The Bucs would have liked to keep Byrd as a bridge to Gregory Polanco, but weren't going to commit two years to him. And RF was never quite as pressing a need as some other spots. In the last month of 2013 (per Baseball Reference), Byrd went .309/.345/.444 with a .789 OPS and 2 HR, 10 RBI and 10 RS in 87 AB. Over the same span, Jose Tabata went .308/.348/.508 with an .856 OPS, 2 HR, 10 RBI and 7 RS in 70 AB. With Andrew Lambo due a look, the Bucs should be able to keep RF warm for Polanco without leaving the house.
As far as AJ is concerned, the longer he goes without a deal, the likelier it seems to us that he won't be returning to Pittsburgh. The FO doesn't want to blow a hole in the budget by offering him what seems a fair enough $14M; perhaps they're looking for a home-town discount or maybe the relationship has frayed at both ends.
At any rate, it should leave them enough money to bring in either James Loney (who would platoon with Gaby Sanchez) or Corey Hart to fill in at first base.
The three pitchers most often cited in the Bucco sights are Josh Johnson, Dan Haren and Bartolo Colon. They'll have enough to ink one of them, or whomever else strikes their sabermetric fancy, and may have the luxury of mid-season cavalry arriving in the arm of Jameson Taillon.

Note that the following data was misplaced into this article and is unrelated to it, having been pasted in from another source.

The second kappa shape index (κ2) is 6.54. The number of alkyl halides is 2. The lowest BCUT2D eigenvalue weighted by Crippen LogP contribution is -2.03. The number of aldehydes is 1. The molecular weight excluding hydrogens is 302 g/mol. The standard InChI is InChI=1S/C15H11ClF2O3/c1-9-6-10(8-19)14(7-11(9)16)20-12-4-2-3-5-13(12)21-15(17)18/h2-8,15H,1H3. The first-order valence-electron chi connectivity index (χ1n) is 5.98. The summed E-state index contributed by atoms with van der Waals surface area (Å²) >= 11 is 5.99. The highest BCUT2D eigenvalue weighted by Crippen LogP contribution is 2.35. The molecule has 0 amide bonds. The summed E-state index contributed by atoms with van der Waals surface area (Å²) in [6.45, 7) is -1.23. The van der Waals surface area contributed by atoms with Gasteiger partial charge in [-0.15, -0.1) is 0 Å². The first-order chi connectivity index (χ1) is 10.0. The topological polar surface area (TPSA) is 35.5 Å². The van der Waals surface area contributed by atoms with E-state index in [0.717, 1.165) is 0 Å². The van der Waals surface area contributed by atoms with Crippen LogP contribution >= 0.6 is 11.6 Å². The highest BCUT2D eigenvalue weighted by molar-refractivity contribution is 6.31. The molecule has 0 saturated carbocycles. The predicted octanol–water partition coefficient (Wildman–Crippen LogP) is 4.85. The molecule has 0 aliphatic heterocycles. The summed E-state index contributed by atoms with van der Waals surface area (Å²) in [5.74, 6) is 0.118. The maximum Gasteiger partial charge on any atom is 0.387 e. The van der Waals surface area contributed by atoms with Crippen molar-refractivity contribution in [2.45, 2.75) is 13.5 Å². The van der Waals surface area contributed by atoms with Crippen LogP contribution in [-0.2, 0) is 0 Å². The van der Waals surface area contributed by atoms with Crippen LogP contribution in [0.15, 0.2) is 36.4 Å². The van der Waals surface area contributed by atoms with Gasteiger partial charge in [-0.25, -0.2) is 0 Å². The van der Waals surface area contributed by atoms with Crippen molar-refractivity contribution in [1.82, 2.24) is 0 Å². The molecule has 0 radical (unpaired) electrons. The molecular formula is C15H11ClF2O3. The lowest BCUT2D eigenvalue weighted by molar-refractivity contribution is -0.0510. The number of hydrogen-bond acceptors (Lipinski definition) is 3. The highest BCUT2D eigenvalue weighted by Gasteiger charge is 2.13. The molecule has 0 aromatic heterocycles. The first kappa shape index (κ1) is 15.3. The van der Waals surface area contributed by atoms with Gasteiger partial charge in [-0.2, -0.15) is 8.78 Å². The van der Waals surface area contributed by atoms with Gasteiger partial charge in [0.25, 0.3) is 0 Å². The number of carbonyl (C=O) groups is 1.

One last thing; we don't expect them to sign a FA shortstop, but we'd certainly not be surprised if they swung a deal for one. Several organizations are jammed up at the spot, though many others, including the Cards, are trawling the waters just like Pittsburgh, making for a competitive market. The Pirate system does have some pitching to offer, and guys like Jed Lowrey, Alexi Ramirez, Elvis Andrus and Asdrubal Cabrera are available to one degree or another.
- Jay Bell was hired as the bench coach of the Cincinnati Reds by Bryan Price, the Reds' new manager, who Bell had worked with in the Arizona organization. Congrats to Jay; it's a nice upward move on the road to becoming a manager one day.
- Neal Huntington lost the Sporting News MLB Exec of the Year award to Ben Cherington of Boston, whose worst-to-first reversal with the Red Sox outpolled Huntington's FA magic.